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The Seven Most Common Sports Injuries

What weekend warriors need to know about preventing and treating the seven most common sports injuries
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Treating the most common sports injuries

Usually, common sports injuries are mild or moderate — there's some damage, but everything is still in place. You can treat them at home using the PRICE therapy method described later in this article. But you should expect that some common sports injuries may take months to heal, even with good treatment. If a sprain or strain is severe, however, the entire muscle, tendon, or ligament is torn away, and surgery may be needed.

Here are some specific tips for treating each of the most common sports injuries:

1. Ankle sprain

What it is: Most athletes have experienced a sprained ankle, which typically occurs when the foot turns inward. This turning stretches or tears the ligaments on the outside of the ankle, which are relatively weak.

What you can do: With an ankle sprain, it’s important to exercise to prevent loss of flexibility and strength — and re-injury. You can ask your doctor or physical therapist to help you know what kinds of exercise you should do.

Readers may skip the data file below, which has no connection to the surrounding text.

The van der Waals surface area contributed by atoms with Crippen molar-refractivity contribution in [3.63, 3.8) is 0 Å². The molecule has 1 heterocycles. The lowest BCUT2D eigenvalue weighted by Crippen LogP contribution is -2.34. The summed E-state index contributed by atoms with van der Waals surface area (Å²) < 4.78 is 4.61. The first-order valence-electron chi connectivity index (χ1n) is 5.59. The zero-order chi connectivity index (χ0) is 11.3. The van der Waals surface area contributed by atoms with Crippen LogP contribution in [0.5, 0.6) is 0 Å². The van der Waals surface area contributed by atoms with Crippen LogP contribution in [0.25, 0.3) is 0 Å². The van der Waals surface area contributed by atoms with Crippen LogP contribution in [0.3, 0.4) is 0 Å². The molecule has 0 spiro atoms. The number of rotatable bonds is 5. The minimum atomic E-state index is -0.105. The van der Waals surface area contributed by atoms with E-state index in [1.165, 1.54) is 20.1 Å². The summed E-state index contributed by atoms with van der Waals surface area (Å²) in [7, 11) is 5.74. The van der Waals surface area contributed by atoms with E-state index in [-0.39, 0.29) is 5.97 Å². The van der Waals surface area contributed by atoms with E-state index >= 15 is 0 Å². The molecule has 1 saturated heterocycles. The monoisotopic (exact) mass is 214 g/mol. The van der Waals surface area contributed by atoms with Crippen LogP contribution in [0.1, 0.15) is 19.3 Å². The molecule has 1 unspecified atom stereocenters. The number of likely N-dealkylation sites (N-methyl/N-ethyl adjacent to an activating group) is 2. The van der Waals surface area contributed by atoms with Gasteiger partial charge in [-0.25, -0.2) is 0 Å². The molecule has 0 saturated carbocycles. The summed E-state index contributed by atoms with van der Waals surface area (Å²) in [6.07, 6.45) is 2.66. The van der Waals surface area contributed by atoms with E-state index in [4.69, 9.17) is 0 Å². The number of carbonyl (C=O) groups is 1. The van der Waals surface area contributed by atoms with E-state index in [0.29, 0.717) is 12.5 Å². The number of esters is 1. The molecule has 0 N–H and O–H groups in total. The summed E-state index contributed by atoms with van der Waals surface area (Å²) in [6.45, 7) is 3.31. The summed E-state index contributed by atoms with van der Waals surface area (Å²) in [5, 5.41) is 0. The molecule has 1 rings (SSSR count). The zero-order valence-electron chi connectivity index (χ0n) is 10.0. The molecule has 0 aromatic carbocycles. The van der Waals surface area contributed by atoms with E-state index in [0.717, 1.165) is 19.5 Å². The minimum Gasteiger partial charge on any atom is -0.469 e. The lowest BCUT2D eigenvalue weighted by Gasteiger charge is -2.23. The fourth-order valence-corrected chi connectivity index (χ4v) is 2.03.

When to see a doctor: It’s important to note where the sprain has occurred. “A 'high ankle sprain' is slower to heal and should probably be seen by a doctor to make sure the bones in the lower leg did not separate,” says R. Marvin Royster, MD. Royster is assistant team physician for the Atlanta Braves and an orthopedic surgeon with Peachtree Orthopedic Clinic in Atlanta. One way to recognize a high ankle sprain is that this sprain usually causes tenderness above the ankle.

2. Groin pull

What it is: Pushing off in a side-to-side motion causes strain of the inner thigh muscles, or groin. “Hockey, soccer, football, and baseball are common sports with groin injuries,” says Royster.

What you can do: Compression, ice, and rest will heal most groin injuries. Returning to full activity too quickly can aggravate a groin pull or turn it into a long-term problem.

When to see a doctor: “Any groin pull that has significant swelling should be seen early by a physician,” Royster says.

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